2020: Helping Hands

As you can see, the 21st century is the best place to be when it comes to dental care. The largest shift from the 20th to the 21st century was the introduction of dental hygienists as integral members of the dental practice. 

We are grateful for our incredible team of hygienists, they help us provide you with the best oral health care.  We’re also happy that all of our dentists are kind, talented, and trained medical professionals–not blacksmiths with pliers and a spare moment! We pride ourselves on providing not just great dentistry, but compassionate and stress-free oral health care!

We look forward to seeing you at your next 21st century dentist appointment. Be sure to read through our COVID Protocol page to make sure that you’re prepared for your appointment!

Tooth Playlist – Our Top 10 Hits!

All I Want for Christmas…in July is my two front teeth!  It’s time to face the music: Sometimes we just don’t feel like brushing and flossing our teeth! Everyone has days when two minutes of brushing time seems like an eternity. We have a secret weapon for weary brushers: Music! Music pumps us up for sporting events, workouts, long car rides, and yes, even brushing our teeth.

We’ve compiled a playlist of 10 Songs about teeth to get you brushing your teeth and tapping your feet. These are all clean tunes, fit for family members of every toothbrush size. DJ Dentist, take it away!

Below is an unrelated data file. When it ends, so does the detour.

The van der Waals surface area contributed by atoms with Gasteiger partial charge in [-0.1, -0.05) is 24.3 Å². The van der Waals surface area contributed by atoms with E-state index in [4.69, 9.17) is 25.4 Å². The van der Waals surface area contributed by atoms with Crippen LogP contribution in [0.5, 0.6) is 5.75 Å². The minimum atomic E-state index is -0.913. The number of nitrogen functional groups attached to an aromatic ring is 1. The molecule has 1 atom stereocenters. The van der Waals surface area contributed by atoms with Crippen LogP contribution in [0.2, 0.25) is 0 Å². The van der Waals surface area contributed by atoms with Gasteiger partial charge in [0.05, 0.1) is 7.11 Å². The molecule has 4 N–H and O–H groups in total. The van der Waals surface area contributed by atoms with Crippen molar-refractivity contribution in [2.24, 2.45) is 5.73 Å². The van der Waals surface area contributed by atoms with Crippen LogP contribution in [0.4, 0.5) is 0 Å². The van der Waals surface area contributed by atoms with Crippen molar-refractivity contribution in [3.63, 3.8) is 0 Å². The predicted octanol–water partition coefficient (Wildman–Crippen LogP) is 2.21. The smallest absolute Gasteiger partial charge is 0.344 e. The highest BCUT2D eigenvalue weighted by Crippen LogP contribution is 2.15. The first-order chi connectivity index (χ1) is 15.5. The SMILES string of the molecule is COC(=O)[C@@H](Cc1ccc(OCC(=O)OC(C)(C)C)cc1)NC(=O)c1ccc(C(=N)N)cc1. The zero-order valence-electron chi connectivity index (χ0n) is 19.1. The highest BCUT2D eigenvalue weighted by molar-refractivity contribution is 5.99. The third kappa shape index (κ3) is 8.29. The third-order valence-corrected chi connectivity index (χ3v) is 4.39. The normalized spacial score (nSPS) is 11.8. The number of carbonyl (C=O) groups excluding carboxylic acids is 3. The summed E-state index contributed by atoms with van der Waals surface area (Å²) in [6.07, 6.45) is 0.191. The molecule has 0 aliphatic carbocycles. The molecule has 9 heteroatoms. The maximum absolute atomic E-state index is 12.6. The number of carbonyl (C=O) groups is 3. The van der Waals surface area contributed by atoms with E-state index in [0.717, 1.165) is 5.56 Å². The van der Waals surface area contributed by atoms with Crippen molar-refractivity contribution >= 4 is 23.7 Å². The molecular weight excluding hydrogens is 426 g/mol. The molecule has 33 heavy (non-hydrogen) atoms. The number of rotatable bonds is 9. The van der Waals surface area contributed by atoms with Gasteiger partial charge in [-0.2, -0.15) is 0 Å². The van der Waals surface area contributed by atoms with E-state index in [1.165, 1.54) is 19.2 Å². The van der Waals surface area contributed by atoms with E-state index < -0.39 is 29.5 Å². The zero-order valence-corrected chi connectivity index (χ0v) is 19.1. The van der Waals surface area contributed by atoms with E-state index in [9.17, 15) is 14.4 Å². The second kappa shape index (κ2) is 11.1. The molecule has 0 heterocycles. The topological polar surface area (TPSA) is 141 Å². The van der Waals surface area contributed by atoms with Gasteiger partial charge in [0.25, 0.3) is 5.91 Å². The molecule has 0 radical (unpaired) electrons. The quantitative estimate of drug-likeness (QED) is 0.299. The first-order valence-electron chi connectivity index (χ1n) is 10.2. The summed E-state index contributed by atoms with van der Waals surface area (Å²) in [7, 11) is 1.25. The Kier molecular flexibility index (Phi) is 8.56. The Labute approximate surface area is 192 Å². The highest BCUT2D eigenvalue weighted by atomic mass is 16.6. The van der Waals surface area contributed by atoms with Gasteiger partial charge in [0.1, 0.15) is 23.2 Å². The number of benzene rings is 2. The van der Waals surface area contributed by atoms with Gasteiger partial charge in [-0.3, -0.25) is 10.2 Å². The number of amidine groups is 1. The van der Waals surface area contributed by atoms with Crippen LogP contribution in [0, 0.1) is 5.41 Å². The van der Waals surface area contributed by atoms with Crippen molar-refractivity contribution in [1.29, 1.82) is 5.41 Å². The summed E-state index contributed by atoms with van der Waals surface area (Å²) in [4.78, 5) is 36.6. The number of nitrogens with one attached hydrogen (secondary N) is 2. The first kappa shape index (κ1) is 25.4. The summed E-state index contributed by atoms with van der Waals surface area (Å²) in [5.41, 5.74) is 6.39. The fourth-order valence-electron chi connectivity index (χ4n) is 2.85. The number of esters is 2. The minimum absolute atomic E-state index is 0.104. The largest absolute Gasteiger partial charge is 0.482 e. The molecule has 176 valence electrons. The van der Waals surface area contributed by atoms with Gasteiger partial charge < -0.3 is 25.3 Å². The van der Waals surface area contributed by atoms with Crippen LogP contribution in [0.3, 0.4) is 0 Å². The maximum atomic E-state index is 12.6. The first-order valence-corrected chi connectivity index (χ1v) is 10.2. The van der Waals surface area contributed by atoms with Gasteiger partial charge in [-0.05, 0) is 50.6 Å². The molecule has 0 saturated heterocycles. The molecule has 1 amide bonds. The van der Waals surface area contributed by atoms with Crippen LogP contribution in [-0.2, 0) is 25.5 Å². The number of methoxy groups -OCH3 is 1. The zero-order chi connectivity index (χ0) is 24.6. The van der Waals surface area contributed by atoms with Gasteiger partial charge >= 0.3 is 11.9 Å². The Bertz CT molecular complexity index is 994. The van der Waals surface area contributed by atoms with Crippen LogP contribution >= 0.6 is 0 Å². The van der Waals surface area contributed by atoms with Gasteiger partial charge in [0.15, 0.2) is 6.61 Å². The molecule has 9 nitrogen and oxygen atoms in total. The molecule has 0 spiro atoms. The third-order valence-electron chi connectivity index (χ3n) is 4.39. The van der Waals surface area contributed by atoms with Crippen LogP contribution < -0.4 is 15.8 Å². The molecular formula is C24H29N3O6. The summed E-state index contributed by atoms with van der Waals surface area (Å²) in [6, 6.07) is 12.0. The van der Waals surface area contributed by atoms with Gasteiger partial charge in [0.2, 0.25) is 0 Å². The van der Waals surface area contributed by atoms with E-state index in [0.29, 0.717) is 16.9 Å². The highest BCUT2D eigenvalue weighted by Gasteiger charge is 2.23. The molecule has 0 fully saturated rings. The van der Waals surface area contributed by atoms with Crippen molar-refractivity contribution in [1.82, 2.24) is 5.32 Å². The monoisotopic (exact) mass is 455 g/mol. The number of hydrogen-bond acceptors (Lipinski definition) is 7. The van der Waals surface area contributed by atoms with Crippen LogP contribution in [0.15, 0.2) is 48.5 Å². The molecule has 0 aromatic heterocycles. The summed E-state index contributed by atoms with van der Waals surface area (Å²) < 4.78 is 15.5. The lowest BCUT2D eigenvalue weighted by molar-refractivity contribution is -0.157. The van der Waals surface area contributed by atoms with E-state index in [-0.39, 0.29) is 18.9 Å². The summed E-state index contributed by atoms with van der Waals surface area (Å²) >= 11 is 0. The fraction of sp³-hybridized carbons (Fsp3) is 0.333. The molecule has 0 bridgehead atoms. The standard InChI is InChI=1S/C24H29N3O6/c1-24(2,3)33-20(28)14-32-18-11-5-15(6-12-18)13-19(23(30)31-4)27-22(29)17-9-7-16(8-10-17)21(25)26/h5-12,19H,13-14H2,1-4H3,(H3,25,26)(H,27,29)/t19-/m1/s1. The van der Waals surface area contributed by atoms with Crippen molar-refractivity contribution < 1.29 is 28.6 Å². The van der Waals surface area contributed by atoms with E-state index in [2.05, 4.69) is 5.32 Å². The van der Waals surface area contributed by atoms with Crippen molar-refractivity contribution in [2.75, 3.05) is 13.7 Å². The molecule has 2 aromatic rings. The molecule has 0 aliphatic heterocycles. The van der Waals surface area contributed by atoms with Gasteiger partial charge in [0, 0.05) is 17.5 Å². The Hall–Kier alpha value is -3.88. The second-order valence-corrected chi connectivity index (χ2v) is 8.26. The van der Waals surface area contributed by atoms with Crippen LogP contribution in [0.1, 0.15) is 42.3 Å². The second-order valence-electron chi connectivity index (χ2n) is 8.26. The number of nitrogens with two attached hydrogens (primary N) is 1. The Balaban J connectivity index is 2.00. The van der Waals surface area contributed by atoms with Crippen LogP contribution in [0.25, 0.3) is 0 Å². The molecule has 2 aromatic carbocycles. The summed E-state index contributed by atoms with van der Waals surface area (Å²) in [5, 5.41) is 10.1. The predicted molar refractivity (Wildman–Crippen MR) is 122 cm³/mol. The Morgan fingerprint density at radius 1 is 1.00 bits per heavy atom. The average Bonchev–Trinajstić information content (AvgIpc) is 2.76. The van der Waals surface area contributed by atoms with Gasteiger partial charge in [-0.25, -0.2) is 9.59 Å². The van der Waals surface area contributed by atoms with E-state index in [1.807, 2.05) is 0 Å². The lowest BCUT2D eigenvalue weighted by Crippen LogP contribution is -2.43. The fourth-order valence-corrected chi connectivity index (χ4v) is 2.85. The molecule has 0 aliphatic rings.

1.“Crooked Teeth” by Death Cab for Cutie 

Cause at night the sun in retreat made the skyline look like crooked teeth. 

2. “Brush Your Teeth” by Raffi

When you wake up in the morning at a quarter to one and you want to have a little fun…You brush your teeth! 

3.“Wolves Without Teeth” by Of Monsters and Men

And I run from wolves…without teeth.

4.“All I Want for Christmas” by Nat King Cole

Gee if I could only have my two front teeth!

5.“Dental Care” by Owl City

When hygienists leave on long vacations, that’s when dentists scream and lose their patience. 

6.“Savoy Truffle” by the Beatles

Yes you’ll have to have them all pulled out after the Savoy truffle! 

7.“Kids Just Love to Brush” by Sesame Street 

I’m always in a rush! Oh Mama, I can hardly wait to brush! 

8.“Cavity Search” by Weird Al Yankovic

This is it pal…Root Canal! 

9.“Brushing My Teeth” by Barney

But while I’m brushing my teeth and having so much fun, I never let the water run! 

10.“Baby Take Your Teeth Out” by Frank Zappa

Baby take your teeth out, it’ll be fine! 

Post a video of you and your family brushing along to one of these songs–or your own favorite dental care anthem–and post it to the Falmouth Dental Arts Facebook Page

 

Please note: our office opened on June 1 with new protocols and procedures in place to keep you and our staff safe. You can also read the full list of these updates on our COVID Protocol Page, easily found in the top menu bar of our website, so you know what to expect before your next appointment.  If you are overdue for your appointment, rest assured we will be in touch soon as we catch up with our backlog. We do look forward to seeing you again.  Thank you for being our patient!

 

Feeling Flossy: Alternatives to Traditional Flossing

If you’ve heard it once, you’ve heard it a million times: Floss your teeth!  It’s just as important as brushing and crucial to preventing gum disease.  And yet, only about 30% of Americans floss daily.  We understand that it can be a hard habit to fit into your daily oral health routine–the floss gets stuck in your teeth, sometimes your gums bleed, and it feels like it takes forever!  We are often asked if there are any alternatives to flossing and the answer is…yes!  Let’s look at what other options you have for cleaning those hard to reach places between your teeth.

Water Flossing